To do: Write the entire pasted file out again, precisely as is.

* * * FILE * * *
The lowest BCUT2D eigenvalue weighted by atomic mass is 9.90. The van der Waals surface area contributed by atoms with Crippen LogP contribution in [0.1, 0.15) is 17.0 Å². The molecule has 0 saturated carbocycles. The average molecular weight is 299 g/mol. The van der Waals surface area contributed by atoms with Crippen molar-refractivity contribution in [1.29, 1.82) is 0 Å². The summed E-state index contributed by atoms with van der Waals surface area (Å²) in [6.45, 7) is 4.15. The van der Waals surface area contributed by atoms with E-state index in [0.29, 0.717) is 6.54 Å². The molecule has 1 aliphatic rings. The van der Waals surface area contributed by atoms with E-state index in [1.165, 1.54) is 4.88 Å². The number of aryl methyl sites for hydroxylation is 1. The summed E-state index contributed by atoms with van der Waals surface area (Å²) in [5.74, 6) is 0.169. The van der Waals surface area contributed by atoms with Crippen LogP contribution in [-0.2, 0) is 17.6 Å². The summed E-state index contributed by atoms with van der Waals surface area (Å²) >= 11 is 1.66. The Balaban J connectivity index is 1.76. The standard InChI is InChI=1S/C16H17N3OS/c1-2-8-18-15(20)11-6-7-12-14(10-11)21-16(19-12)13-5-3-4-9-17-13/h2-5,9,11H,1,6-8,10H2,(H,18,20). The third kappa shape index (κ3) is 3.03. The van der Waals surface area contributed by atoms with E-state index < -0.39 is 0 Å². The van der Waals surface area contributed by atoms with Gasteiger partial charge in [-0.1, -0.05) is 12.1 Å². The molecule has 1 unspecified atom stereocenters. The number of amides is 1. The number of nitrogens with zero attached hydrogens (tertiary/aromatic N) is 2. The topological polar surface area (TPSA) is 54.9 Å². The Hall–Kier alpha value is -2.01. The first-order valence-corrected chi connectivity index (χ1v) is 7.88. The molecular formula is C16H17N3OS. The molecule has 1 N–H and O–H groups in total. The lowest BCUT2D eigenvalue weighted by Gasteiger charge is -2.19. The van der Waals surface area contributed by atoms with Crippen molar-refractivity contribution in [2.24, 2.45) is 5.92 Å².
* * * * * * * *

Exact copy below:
The lowest BCUT2D eigenvalue weighted by atomic mass is 9.90. The van der Waals surface area contributed by atoms with Crippen LogP contribution in [0.1, 0.15) is 17.0 Å². The molecule has 0 saturated carbocycles. The average molecular weight is 299 g/mol. The van der Waals surface area contributed by atoms with Crippen molar-refractivity contribution in [1.29, 1.82) is 0 Å². The summed E-state index contributed by atoms with van der Waals surface area (Å²) in [6.45, 7) is 4.15. The van der Waals surface area contributed by atoms with E-state index in [0.29, 0.717) is 6.54 Å². The molecule has 1 aliphatic rings. The van der Waals surface area contributed by atoms with E-state index in [1.165, 1.54) is 4.88 Å². The number of aryl methyl sites for hydroxylation is 1. The summed E-state index contributed by atoms with van der Waals surface area (Å²) in [5.74, 6) is 0.169. The van der Waals surface area contributed by atoms with Crippen LogP contribution in [-0.2, 0) is 17.6 Å². The summed E-state index contributed by atoms with van der Waals surface area (Å²) >= 11 is 1.66. The Balaban J connectivity index is 1.76. The standard InChI is InChI=1S/C16H17N3OS/c1-2-8-18-15(20)11-6-7-12-14(10-11)21-16(19-12)13-5-3-4-9-17-13/h2-5,9,11H,1,6-8,10H2,(H,18,20). The third kappa shape index (κ3) is 3.03. The van der Waals surface area contributed by atoms with E-state index < -0.39 is 0 Å². The van der Waals surface area contributed by atoms with Gasteiger partial charge in [-0.1, -0.05) is 12.1 Å². The molecule has 1 unspecified atom stereocenters. The number of amides is 1. The number of nitrogens with zero attached hydrogens (tertiary/aromatic N) is 2. The topological polar surface area (TPSA) is 54.9 Å². The Hall–Kier alpha value is -2.01. The first-order valence-corrected chi connectivity index (χ1v) is 7.88. The molecular formula is C16H17N3OS. The molecule has 1 N–H and O–H groups in total. The lowest BCUT2D eigenvalue weighted by Gasteiger charge is -2.19. The van der Waals surface area contributed by atoms with Crippen molar-refractivity contribution in [2.24, 2.45) is 5.92 Å².